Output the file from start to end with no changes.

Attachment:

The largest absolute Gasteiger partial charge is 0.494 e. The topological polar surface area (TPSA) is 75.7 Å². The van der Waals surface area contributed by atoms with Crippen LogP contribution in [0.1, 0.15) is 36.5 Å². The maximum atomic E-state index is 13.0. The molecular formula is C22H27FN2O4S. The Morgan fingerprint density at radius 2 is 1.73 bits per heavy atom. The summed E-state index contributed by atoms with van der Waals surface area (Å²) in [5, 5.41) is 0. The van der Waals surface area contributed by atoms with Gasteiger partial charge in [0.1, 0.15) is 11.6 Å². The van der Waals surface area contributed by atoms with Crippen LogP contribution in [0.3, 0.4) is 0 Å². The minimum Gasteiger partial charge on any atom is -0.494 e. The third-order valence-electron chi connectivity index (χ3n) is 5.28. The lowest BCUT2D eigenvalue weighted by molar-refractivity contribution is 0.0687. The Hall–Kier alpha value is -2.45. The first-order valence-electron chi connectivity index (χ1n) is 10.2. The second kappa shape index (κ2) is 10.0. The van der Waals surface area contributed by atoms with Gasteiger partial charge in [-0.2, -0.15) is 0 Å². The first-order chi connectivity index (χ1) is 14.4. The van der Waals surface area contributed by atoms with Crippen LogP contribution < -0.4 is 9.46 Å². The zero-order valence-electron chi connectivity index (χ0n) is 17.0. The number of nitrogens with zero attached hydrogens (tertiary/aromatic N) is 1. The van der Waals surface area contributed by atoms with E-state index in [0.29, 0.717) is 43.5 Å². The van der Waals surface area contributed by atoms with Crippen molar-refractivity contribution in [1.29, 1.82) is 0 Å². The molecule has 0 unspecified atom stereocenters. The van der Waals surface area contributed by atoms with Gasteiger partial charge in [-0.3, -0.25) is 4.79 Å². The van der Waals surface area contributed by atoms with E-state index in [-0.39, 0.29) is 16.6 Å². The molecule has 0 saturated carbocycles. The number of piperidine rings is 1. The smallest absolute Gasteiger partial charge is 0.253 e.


The largest absolute Gasteiger partial charge is 0.494 e. The topological polar surface area (TPSA) is 75.7 Å². The van der Waals surface area contributed by atoms with Crippen LogP contribution in [0.1, 0.15) is 36.5 Å². The maximum atomic E-state index is 13.0. The molecular formula is C22H27FN2O4S. The Morgan fingerprint density at radius 2 is 1.73 bits per heavy atom. The summed E-state index contributed by atoms with van der Waals surface area (Å²) in [5, 5.41) is 0. The van der Waals surface area contributed by atoms with Gasteiger partial charge in [0.1, 0.15) is 11.6 Å². The van der Waals surface area contributed by atoms with Crippen LogP contribution in [0.3, 0.4) is 0 Å². The minimum Gasteiger partial charge on any atom is -0.494 e. The third-order valence-electron chi connectivity index (χ3n) is 5.28. The lowest BCUT2D eigenvalue weighted by molar-refractivity contribution is 0.0687. The Hall–Kier alpha value is -2.45. The first-order valence-electron chi connectivity index (χ1n) is 10.2. The second kappa shape index (κ2) is 10.0. The van der Waals surface area contributed by atoms with Gasteiger partial charge in [-0.2, -0.15) is 0 Å². The first-order chi connectivity index (χ1) is 14.4. The van der Waals surface area contributed by atoms with Crippen LogP contribution < -0.4 is 9.46 Å². The zero-order valence-electron chi connectivity index (χ0n) is 17.0. The number of nitrogens with zero attached hydrogens (tertiary/aromatic N) is 1. The van der Waals surface area contributed by atoms with E-state index in [0.29, 0.717) is 43.5 Å². The van der Waals surface area contributed by atoms with Crippen molar-refractivity contribution in [1.29, 1.82) is 0 Å². The molecule has 0 unspecified atom stereocenters. The van der Waals surface area contributed by atoms with Gasteiger partial charge in [-0.3, -0.25) is 4.79 Å². The van der Waals surface area contributed by atoms with E-state index in [-0.39, 0.29) is 16.6 Å². The molecule has 0 saturated carbocycles. The number of piperidine rings is 1. The smallest absolute Gasteiger partial charge is 0.253 e.